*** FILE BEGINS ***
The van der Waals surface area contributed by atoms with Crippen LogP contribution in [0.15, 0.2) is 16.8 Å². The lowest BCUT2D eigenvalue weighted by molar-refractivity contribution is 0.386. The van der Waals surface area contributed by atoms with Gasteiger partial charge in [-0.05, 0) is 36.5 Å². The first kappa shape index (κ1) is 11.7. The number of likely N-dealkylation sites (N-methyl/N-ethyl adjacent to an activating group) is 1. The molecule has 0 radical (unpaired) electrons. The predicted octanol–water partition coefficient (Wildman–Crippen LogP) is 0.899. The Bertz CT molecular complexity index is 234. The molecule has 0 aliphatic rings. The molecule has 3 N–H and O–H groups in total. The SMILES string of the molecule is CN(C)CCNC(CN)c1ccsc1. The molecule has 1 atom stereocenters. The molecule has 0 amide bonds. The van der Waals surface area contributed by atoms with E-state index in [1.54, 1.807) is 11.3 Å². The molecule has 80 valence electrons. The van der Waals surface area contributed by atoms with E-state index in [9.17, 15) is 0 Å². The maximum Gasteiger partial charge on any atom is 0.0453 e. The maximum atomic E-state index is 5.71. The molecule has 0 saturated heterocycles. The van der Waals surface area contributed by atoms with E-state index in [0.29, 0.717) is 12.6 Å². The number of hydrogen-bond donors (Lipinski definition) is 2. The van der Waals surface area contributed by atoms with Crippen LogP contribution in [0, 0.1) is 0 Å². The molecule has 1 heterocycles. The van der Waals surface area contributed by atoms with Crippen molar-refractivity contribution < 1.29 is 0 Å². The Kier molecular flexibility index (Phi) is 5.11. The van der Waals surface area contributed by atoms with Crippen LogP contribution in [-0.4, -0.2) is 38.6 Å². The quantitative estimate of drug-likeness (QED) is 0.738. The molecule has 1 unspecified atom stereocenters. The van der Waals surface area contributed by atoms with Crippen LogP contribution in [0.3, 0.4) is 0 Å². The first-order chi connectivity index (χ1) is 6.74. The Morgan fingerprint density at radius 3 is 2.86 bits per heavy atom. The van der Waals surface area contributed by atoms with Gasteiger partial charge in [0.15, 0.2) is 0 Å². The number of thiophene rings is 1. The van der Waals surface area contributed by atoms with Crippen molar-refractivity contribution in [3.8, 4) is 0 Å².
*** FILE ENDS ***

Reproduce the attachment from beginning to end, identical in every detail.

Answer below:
The van der Waals surface area contributed by atoms with Crippen LogP contribution in [0.15, 0.2) is 16.8 Å². The lowest BCUT2D eigenvalue weighted by molar-refractivity contribution is 0.386. The van der Waals surface area contributed by atoms with Gasteiger partial charge in [-0.05, 0) is 36.5 Å². The first kappa shape index (κ1) is 11.7. The number of likely N-dealkylation sites (N-methyl/N-ethyl adjacent to an activating group) is 1. The molecule has 0 radical (unpaired) electrons. The predicted octanol–water partition coefficient (Wildman–Crippen LogP) is 0.899. The Bertz CT molecular complexity index is 234. The molecule has 0 aliphatic rings. The molecule has 3 N–H and O–H groups in total. The SMILES string of the molecule is CN(C)CCNC(CN)c1ccsc1. The molecule has 1 atom stereocenters. The molecule has 0 amide bonds. The van der Waals surface area contributed by atoms with E-state index in [1.54, 1.807) is 11.3 Å². The molecule has 80 valence electrons. The van der Waals surface area contributed by atoms with E-state index in [9.17, 15) is 0 Å². The maximum Gasteiger partial charge on any atom is 0.0453 e. The maximum atomic E-state index is 5.71. The molecule has 0 saturated heterocycles. The van der Waals surface area contributed by atoms with E-state index in [0.29, 0.717) is 12.6 Å². The number of hydrogen-bond donors (Lipinski definition) is 2. The van der Waals surface area contributed by atoms with Crippen LogP contribution in [0, 0.1) is 0 Å². The molecule has 1 heterocycles. The van der Waals surface area contributed by atoms with Crippen molar-refractivity contribution < 1.29 is 0 Å². The Kier molecular flexibility index (Phi) is 5.11. The van der Waals surface area contributed by atoms with Crippen LogP contribution in [-0.4, -0.2) is 38.6 Å². The quantitative estimate of drug-likeness (QED) is 0.738. The molecule has 1 unspecified atom stereocenters. The van der Waals surface area contributed by atoms with Crippen LogP contribution in [0.3, 0.4) is 0 Å². The first-order chi connectivity index (χ1) is 6.74. The Morgan fingerprint density at radius 3 is 2.86 bits per heavy atom. The van der Waals surface area contributed by atoms with Gasteiger partial charge in [0.15, 0.2) is 0 Å². The number of thiophene rings is 1. The van der Waals surface area contributed by atoms with Crippen molar-refractivity contribution in [3.8, 4) is 0 Å².